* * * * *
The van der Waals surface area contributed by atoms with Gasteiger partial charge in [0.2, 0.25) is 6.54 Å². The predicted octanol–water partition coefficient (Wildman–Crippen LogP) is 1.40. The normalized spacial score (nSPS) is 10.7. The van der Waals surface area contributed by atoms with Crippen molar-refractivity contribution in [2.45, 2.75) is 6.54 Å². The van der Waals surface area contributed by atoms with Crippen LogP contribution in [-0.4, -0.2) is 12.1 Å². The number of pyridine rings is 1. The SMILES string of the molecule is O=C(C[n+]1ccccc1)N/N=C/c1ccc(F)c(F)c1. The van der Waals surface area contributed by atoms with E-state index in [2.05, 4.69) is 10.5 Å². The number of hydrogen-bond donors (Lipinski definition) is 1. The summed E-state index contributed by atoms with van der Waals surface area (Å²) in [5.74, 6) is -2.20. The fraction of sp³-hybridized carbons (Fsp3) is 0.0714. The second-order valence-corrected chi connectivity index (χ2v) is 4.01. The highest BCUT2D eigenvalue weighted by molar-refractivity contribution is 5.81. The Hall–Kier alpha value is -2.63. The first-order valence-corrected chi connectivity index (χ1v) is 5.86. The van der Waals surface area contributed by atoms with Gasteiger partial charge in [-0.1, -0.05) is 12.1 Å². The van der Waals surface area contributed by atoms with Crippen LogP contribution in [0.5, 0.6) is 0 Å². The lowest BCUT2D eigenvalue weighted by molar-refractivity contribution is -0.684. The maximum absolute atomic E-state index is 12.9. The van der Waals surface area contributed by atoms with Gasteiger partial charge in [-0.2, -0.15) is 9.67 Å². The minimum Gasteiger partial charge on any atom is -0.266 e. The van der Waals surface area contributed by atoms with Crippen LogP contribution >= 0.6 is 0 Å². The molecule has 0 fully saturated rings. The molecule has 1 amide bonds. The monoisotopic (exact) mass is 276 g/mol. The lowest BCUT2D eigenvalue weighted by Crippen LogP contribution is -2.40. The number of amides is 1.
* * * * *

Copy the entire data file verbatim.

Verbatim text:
The van der Waals surface area contributed by atoms with Gasteiger partial charge in [0.2, 0.25) is 6.54 Å². The predicted octanol–water partition coefficient (Wildman–Crippen LogP) is 1.40. The normalized spacial score (nSPS) is 10.7. The van der Waals surface area contributed by atoms with Crippen molar-refractivity contribution in [2.45, 2.75) is 6.54 Å². The van der Waals surface area contributed by atoms with Crippen LogP contribution in [-0.4, -0.2) is 12.1 Å². The number of pyridine rings is 1. The SMILES string of the molecule is O=C(C[n+]1ccccc1)N/N=C/c1ccc(F)c(F)c1. The van der Waals surface area contributed by atoms with E-state index in [2.05, 4.69) is 10.5 Å². The number of hydrogen-bond donors (Lipinski definition) is 1. The summed E-state index contributed by atoms with van der Waals surface area (Å²) in [5.74, 6) is -2.20. The fraction of sp³-hybridized carbons (Fsp3) is 0.0714. The second-order valence-corrected chi connectivity index (χ2v) is 4.01. The highest BCUT2D eigenvalue weighted by molar-refractivity contribution is 5.81. The Hall–Kier alpha value is -2.63. The first-order valence-corrected chi connectivity index (χ1v) is 5.86. The van der Waals surface area contributed by atoms with Gasteiger partial charge in [-0.1, -0.05) is 12.1 Å². The van der Waals surface area contributed by atoms with Crippen LogP contribution in [0.5, 0.6) is 0 Å². The lowest BCUT2D eigenvalue weighted by molar-refractivity contribution is -0.684. The maximum absolute atomic E-state index is 12.9. The van der Waals surface area contributed by atoms with Gasteiger partial charge in [-0.2, -0.15) is 9.67 Å². The minimum Gasteiger partial charge on any atom is -0.266 e. The van der Waals surface area contributed by atoms with Crippen LogP contribution >= 0.6 is 0 Å². The molecule has 0 fully saturated rings. The molecule has 1 amide bonds. The monoisotopic (exact) mass is 276 g/mol. The lowest BCUT2D eigenvalue weighted by Crippen LogP contribution is -2.40. The number of amides is 1.